Insights into Australian tertiary and vocational education

By January 4, 2021 No Comments

Sri Lanka and Australia Chamber of Commerce proudly presented the second digital seminar of the series – Sri Lanka and Australia bilateral trade opportunities on the 25th November 2020. This time the topic of discussion was Australian tertiary and vocational education. A panel of experts from reputable universities and institutes based both in Sri Lanka and Australia shared their insights on this topic. Once again there was an impressive number of participants both online and on social media channels. President of SLACC – Kalum De Silva moderated the session. 

One of the highlights of this session was the keynote delivered by Mr. Kapila Fonseka –   Consul General of Sri Lanka to Victoria, South Australia & Tasmania.  He reminded the audience about the long-standing and cordial relationship between Sri Lanka and Australia manifested in political, cultural, and people-to-people relations. One of the key benefits of this multifaceted relationship is the exchange of knowledge. He shared deeper insights into how both these countries have benefited from the bilateral relationship. He concluded by saying that Sri Lanka is becoming a center in the South Asian region which has developed infrastructure enriched by highly educated and skilled human resources. Mr.Kapila offered his help to institutes or investors who wish to set up in Sri Lanka.

Andrew Paltridge Associate Dean, from QUT business school, explaining the excellence of an Australian education shared statistics and rankings of the top 1000 universities in the world. Compared with countries such as the USA, Canada, and the UK it was remarkable to see that out of 42 universities in Australia 36 of them are within the top 1000 universities which means 85% of the Australian universities.  In terms of Business Schools, 48 % of Australian Business schools are accredited as oppose to 38% in the UK, 28% in Canada & 13% in the USA. He explained there are 3 main reasons why an Australian education can be considered one of the best 1. Learning and teaching course accreditation 2. Research ERA 3. Student support (government tracks student outcomes at all levels). Andrew summed up his presentation by providing a very valuable cautionary note. He explained that a university ranking only is not a good enough measure. Australia is good overall but not all universities are good at everything. Students who wish to study abroad should go through all the measures and tools to make sure that you find the best university for their area of study.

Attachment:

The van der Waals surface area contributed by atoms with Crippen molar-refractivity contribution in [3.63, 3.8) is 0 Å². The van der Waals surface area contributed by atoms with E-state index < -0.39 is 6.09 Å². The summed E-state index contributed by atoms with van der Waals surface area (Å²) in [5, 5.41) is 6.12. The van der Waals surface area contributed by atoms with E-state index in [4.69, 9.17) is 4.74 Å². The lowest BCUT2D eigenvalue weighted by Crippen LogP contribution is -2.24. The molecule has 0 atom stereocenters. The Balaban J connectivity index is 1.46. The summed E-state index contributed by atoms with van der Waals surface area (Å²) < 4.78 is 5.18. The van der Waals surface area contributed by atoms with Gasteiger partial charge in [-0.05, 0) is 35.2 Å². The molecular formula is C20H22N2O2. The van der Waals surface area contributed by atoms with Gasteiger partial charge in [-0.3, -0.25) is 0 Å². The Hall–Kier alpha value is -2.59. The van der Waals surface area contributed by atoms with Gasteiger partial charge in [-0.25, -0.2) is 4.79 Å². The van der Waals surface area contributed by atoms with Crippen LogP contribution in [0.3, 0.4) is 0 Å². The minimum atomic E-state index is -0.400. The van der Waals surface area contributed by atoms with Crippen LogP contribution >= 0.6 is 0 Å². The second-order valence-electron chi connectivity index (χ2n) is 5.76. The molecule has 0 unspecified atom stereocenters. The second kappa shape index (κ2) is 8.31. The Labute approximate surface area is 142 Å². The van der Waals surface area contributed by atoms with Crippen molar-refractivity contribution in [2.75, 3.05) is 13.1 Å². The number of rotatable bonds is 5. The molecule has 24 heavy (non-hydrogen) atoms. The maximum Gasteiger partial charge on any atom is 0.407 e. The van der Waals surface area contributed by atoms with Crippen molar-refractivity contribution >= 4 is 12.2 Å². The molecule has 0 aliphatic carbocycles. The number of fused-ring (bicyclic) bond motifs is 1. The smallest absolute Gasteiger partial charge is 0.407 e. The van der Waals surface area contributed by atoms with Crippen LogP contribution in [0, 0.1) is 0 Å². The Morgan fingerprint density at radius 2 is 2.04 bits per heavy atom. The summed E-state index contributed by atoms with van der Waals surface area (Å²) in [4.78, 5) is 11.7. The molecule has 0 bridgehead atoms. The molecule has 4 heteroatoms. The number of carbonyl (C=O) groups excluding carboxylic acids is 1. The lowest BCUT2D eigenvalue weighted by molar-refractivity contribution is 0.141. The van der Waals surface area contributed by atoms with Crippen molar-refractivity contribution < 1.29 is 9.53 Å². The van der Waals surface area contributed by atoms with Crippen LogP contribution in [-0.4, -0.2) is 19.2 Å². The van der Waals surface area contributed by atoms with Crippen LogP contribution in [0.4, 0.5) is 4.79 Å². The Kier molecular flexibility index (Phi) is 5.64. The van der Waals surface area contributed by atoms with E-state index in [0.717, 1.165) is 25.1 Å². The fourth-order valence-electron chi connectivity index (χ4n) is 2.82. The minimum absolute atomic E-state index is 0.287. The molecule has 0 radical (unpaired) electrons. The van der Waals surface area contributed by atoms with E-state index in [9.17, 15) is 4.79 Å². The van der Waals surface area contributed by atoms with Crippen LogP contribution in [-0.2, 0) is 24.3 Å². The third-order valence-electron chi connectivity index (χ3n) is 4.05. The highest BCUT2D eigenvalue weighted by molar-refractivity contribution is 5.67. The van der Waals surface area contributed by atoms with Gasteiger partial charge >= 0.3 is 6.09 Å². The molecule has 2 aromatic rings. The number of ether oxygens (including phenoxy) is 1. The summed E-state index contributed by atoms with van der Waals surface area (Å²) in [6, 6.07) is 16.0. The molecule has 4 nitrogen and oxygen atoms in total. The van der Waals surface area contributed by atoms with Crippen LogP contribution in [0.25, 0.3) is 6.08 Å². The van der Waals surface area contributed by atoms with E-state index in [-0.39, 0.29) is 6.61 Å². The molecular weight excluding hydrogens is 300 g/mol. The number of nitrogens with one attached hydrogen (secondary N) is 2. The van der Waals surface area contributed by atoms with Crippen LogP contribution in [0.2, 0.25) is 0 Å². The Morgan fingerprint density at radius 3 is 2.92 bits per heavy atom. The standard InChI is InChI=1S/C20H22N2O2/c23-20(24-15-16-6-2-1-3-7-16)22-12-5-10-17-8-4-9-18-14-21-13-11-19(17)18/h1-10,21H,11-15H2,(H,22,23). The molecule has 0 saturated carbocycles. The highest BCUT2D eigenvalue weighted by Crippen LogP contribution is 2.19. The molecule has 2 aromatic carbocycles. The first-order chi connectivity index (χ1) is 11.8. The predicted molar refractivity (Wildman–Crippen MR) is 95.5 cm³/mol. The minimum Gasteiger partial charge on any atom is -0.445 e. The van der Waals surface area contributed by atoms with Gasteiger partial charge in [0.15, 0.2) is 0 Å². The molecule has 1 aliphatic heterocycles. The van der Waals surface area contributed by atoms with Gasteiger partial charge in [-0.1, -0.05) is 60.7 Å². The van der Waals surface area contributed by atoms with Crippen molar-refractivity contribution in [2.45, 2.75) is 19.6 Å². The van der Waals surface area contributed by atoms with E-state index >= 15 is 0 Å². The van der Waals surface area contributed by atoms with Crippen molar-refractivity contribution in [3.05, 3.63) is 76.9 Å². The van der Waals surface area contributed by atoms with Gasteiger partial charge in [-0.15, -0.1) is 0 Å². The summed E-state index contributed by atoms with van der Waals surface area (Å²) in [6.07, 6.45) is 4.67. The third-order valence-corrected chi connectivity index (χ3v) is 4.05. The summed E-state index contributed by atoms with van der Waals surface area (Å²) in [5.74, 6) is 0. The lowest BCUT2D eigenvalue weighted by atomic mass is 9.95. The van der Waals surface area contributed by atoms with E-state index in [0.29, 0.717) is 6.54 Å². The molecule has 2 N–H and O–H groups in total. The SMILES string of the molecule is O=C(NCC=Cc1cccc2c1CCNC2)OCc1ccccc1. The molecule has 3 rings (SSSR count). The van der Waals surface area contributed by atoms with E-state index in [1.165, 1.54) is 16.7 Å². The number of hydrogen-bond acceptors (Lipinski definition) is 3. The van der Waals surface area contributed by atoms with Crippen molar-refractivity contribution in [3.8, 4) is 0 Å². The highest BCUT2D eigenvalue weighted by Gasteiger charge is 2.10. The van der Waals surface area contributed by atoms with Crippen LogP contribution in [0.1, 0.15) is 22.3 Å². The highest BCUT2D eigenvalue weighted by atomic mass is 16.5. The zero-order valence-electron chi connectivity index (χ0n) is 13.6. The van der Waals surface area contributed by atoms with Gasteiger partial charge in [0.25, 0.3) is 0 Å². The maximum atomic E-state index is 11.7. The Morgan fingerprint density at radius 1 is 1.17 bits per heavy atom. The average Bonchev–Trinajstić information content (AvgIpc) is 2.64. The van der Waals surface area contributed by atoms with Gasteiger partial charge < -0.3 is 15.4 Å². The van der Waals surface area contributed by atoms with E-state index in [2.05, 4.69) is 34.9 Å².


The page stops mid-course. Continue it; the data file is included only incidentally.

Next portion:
The principal of UTS Sri Lanka, Alison Hiscox was our second panelist. UTS Sri Lanka commenced its operation as a branch campus of UTS Sydney, one year ago. Alison was able to share her experience about setting up a campus and the reasons for choosing Sri Lanka. Two main reasons were to address the shortfall in local higher education places & to strengthen the education ties. Australian education is backed by employability, job security, and possible PR. She explained by choosing a higher education that offers the option of completing the first year in Sri Lanka, comes with many benefits for students & parents. One of the main was the reduction of the cost a student it able to enjoy just by choosing to study the first year in Sri Lanka itself. She recommends this pathway option to Australian higher education should be considered strongly. As a country, Sri Lanka is poised for growth in the region. The ease of doing business and a strong connection between the countries made it easy and UTS’s confidence in the country was demonstrated by their investment in a 6 story campus worth Rs. 387 million. 

Steven Bradie-Miles center director from William Angliss Institute, a vocational institute that specializes in hospitality, tourism, food, and events, was our third panelist. As an institute that started its operations back in 2013 in partnership with SLIIT, it has produced over 1000 graduates. He explained in terms of a vocational qualification that it’s important that students understand their capabilities and peruse what he or she is passionate about. William Angliss Institute offers its programs not just for Sri Lankan students but for the students in the SAARC countries as well. Vocational education can be considered as a great stepping stone for further academic studies and degree programs. Vocational education gives students the opportunity to be hands-on. Steven explained how they are responding to the challenges of having to do things differently due to the pandemic. Steven had great advice for students who may seem disturbed by the present situation in the county and even worldwide.  Sri Lanka is blessed with many local and international brands in the tourism sector therefore students will have a progressive career path in Sri Lanka or overseas. During these difficult times, students should focus on their studies and stay positive as it will soon turn better as they have in the past.

If you missed our webinar or you wish to watch it again you can view the slides and recording here 

Please feel free to share these with others who may be interested.

We will keep you posted on our next topic under this series of Sri Lanka and Australia bilateral trade opportunities.